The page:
Spring is altogether the worst time for me to consider moving from this place. Granted, there are a dozen good reasons, and several flimsy ones, for me to do so; but all those reason existed over the winter, and that would have been the time to make the leap. Now everything is budding up and blooming: the apple tree, grafted with three different varieties of apples, has that certain complexion that it gets this time of year, whispering promises of bumper crops that will last from lat spring to early winter. I always have both the earliest and latest apple crops of anyone I know. The asian pear is filling out so nicely this year, and coming into it's own. Thr fig tree in front yard is already making noises about the first of the two crops of sweet, decadent fruit it will produce this year; if I move on schedule, I will miss both harvests. The raspberry canes, which had their first crop just last year, are bursting forth with new growth and spring leaves, all fresh and new and brimming with both the memories of last years crop, and hints of an even better one this year, the grape vines are just beginning to stir and shake off the winters dormancy, like the raspberries, they had their first harvest last season, after years of tender nurturing, how can I leave now when I am literally just beginning to see the fruits of my labor?

The wide expanse of sunny garden space beckons, mocking the postage stamp yards I have seen in the co-housing group's real estate search. Even in it's naked, unplanted state, it rivals anything I have seen elsewhere in the city.

Sure, the neighbors suck, the location is too far away from everything else I do, and the rooms are haunted by years of lies, deceptions, and betrayal; my marriages is buried here, along with a number of beloved pets. But here, too, is the herb garden, bursting with medicinal plants, that I put in when I was first learning to make salves and remedies. The fledging native plants edging the Northern side of the house, planted to support local wild life, here too is the soil, black and teeming with furtility forged by my two hands. The walls my son and I painted together. Here is the place I came to believing it to be the place I would grow old. It is just waking up from it's long sleep, to find me thinking of being on my way.

Sure, there are a dozen good reasons, and several flimsy ones, for me to go, but it would be much easier to considier doing so if it wernt spring.


Spring Time & The Mother of Invention

Well, spring has sprung here at our little urban homestead, bringing with it all manner of projects, activities and refections on the meaning of it all.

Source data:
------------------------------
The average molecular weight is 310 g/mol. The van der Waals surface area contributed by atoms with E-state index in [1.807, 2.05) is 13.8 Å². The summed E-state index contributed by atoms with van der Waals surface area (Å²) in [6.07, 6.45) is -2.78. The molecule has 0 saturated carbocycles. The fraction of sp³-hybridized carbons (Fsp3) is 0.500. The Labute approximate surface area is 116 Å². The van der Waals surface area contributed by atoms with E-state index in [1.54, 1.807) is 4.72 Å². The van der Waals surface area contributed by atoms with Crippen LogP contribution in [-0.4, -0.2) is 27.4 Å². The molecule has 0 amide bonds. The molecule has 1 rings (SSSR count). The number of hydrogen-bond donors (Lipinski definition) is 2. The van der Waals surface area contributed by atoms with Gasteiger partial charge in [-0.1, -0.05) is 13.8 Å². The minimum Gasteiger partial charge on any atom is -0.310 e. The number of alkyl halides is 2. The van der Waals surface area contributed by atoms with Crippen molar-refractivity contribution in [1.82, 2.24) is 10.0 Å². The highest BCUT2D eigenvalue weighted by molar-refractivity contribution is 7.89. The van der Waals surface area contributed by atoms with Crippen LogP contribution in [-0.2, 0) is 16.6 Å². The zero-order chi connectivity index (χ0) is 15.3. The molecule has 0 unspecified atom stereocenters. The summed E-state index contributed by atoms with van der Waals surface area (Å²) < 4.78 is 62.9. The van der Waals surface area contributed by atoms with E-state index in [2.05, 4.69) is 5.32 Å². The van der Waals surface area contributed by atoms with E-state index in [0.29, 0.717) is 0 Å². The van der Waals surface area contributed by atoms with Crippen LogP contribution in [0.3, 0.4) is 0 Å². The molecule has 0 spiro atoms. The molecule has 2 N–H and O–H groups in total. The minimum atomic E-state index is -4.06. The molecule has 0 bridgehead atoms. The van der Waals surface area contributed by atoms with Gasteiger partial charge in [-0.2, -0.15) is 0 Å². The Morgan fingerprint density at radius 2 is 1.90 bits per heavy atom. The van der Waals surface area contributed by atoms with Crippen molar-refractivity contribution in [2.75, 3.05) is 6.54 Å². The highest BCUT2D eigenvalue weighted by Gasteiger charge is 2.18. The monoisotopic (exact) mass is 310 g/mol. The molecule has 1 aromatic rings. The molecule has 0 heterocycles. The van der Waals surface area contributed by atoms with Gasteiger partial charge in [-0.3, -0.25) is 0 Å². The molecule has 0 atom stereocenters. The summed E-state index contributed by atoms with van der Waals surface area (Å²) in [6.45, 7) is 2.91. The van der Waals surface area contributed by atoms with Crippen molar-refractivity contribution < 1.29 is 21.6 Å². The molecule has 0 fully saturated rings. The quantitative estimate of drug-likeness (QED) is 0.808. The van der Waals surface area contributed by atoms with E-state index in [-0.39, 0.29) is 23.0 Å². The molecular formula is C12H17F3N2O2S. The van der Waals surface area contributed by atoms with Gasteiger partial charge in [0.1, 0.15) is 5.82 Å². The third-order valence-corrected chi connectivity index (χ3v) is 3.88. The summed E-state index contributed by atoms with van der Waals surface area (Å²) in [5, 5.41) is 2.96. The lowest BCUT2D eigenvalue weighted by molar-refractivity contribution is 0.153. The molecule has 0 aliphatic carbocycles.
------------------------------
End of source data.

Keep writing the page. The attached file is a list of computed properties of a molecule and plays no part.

I went out to check for eggs this morning, having not done so for a while, and found that the girls have at last started laying! There was, in fact, a bumper crop of eggs, guess they are making up for lost time. At this point it appears that it may just our duck who is laying at the moment, with luck Henrietta hen will join her soon.

I am making slow progress on my latest bike related project: Around the first of the year I got it in my head to create some sort of trailer or other kid/cargo enclosing device that would allow me to ferry the Boy through foul weather, and also allow me to transport large bulky items that I don't want to have get wet. So, a while back, I picked up a Burley flatbed trailer as a base from which to work. At the time I was thinking of something tow-able, but as I began tinkering and researching, the project morphed (on paper) through a number of incarnations, finally evolving into a sidecar arrangement.

Some of my “bikey” associates think I am coddling the Boy, that he should pedal like the rest of us, rather than getting a free ride. Maybe he should, but the Boy has a liver condition, which I have not discussed much, here or in life, because it is rather depressing. He is less robust than most 12 year olds, and very sensitive to temperature drops and the like. He HATES getting wet or cold, and his kvetching really detracts from my enjoyment of our rides. I figure that going by bike (in any form) is better for him than traveling in a smog-mobile, even if I were willing to operate one, and by making cycling pleasant for him I may be instilling longterm habits.

One reason for a sidecar, rather than a trailer, is it will allow the Boy and I to chat while riding, I love being able to do this when he rides behind me on the Xtracycle's snap deck. The main deterent to the sidecar idea was the puzzle of how to attach it securely without permanently altering or damaging the bike. But after tinkering with the Burly a bit, I found that the hitch and arm are easily detached from each other, and from the trailer body, by removing a couple of bolts; meaning I could alter how the trailer attached to the bike without damaging or permanently altering it . This was a fabulous discovery, as I am reluctant to make permanent changes before knowing that the sidecar will work.